Greenpeace Press Release
The Spanish market closes its doors to paper made from the destruction of Indonesian forests
(May 21, 2007)-- Idisa Papel, one of the main paper distributors in Spain has cancelled its commercial relations with Asia Pulp & Paper, the worst paper company in the world.
The day before the International Day for Biological Diversity, Greenpeace publicly congratulated Idisa Papel, part of the Portuguese Irapa group, on its decision to cancel its commercial relations with Asia Pulp & Paper (APP), a paper company involved in destroying forests of high environmental value in the province of Riau, on the Island of Sumatra.
Idisa’s rejection of APP has followed similar decisions by other large companies: Metro, Karstadt and Deutsche Post in Germany, Staples and Office Depot in the USA and Ricoh in Japan have all broken their commercial relations with APP in recent years.
Since Greenpeace launched its campaign against the presence of APP products on the Spanish market in November 2006, several companies, small distributors and institutions have rejected copy paper from APP. The Department of Justice of the Andalusian Regional Government, the Law Faculty of Seville University and Fuenlabrada Town Council have refused the paper after being informed of its origins and the environmental and social track record of APP.
Paper distribution companies such as Surpapel and Diacash have stopped selling APP paper and the paper company Torras Papel has decided to suspend its small-scale commercial relationship with them. The fact that a large distributor such as IDISA has cancelled its commercial relations represents a severe blow to APP’s business in Spain.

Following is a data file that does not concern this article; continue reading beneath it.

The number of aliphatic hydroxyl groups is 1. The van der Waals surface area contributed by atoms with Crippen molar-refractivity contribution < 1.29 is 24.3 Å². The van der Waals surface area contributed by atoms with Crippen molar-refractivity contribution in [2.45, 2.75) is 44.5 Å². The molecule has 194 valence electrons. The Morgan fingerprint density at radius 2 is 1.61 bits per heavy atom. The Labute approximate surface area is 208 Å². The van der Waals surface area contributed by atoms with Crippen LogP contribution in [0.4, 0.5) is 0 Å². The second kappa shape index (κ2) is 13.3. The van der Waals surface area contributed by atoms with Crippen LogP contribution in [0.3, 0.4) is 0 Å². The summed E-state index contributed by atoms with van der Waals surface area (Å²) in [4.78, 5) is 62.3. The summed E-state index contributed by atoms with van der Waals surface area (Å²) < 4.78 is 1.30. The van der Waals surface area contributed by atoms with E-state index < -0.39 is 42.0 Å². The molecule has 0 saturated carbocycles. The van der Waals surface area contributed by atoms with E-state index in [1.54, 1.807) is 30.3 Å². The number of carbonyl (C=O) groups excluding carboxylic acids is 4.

“Something as everyday as buying paper can become a way of collaborating in the destruction of biological diversity in far-off places” says Miguel Ángel Soto, Head of Greenpeace’s Forests Campaign. “That’s why we must congratulate Idisa for cancelling their commercial relations with one of the worst paper companies on the planet”.
APP produces paper from natural forests in the province of Riau, in the centre-east of the island of Sumatra. It is responsible for 40% of Indonesia’s wood pulp production and causes the loss of 80,000 hectares of natural forest per year in order to maintain its production levels.
The Indonesian forests are home to 10% of all the world’s plants and animals. Orangutans, elephants, rhinoceroses, tigers and thousands of bird and plant species are this country’s contribution to mankind’s natural heritage. The forests, although they are shrinking at an alarming rate, still represent one of the world’s most important areas for biodiversity, in terms of both volume and biological importance and variety.